Get home...now!
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LibraryThing member dukefan86
The story was okay, but I thought the illustrations were lovely.
LibraryThing member huertaen
This is the story of a little girl who loses her baby sibling to goblins. I cannot tell what the medium for the illustrations are, perhaps color pencil, color pastel and oil. The girls mother is absent waiting for the return of the girls father, who is off at sea. Ida goes on a journey to recover
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her little sister and after doing so is told by her mother that they've received a note from father. The father asks the daughter to look after Mama and the baby, be brave and he'll return one day. I really disliked the illustrations, the story, the plot, and the formatting of this book. It seemed to me chunky, extremely simple, and the art tried to verge on realism to the point where the characters just looked funny. It won a Caldecott Honor medal, which astounds me, but also show me that I am missing something. If I figure it out, I will come back and adjust this review. Use/Intent: Newborn siblings, to teach caring.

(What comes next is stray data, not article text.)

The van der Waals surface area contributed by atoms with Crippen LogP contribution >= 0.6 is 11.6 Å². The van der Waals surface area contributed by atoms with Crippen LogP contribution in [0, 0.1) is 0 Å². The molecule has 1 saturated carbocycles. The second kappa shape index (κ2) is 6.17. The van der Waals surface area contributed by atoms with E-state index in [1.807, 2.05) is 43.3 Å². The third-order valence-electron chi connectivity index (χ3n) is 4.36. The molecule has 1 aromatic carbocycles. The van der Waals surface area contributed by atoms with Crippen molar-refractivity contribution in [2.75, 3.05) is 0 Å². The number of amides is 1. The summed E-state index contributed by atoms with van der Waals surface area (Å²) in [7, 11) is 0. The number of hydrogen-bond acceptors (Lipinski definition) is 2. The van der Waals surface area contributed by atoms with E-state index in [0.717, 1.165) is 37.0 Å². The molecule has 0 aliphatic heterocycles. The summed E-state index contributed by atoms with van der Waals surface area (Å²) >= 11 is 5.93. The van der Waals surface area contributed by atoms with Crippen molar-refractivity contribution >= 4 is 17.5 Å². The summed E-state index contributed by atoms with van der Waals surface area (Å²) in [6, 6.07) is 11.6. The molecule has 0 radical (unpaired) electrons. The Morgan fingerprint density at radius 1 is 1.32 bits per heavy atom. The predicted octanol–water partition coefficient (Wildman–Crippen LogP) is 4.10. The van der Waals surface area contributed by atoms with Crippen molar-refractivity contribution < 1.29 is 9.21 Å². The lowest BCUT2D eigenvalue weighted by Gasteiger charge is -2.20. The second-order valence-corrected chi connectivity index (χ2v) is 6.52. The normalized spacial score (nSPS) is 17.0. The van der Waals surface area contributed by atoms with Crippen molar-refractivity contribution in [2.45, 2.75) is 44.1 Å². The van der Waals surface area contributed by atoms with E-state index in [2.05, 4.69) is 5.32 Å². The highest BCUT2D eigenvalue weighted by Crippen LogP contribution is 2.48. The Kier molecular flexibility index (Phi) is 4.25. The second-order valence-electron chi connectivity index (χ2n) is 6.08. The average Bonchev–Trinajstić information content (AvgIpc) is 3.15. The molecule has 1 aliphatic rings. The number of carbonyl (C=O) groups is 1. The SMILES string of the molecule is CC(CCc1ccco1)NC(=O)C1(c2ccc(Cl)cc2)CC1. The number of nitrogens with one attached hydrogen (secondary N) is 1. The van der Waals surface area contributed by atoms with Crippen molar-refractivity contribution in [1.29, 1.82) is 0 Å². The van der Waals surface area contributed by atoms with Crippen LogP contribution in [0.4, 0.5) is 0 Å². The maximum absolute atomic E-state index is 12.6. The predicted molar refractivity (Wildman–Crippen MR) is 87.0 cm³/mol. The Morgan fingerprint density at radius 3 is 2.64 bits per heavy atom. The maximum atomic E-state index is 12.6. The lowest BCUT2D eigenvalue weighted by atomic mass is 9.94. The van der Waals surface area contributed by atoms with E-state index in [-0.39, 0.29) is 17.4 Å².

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LibraryThing member cjohnen01
This has to be one of my favorite of all of Sendak's work. How true the story is! It is about a father who is physically away, a mother who is emotionally absent, and a girl who has to take on the role of caretaker for her younger sibling and overall her family. She does not like the responsibility
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and simply wants to play her horn. But, she ultimately takes responsibility for those she loves and outwits the goblins. How many children in the world have to the parents? How many children have to take responsibility for the family when all they want to do is be a child? How many children do not like the responsibility, but truly love their families and would do anything to help? In my opinion, this is Sendak's most honest and real story.
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LibraryThing member alexjtedesco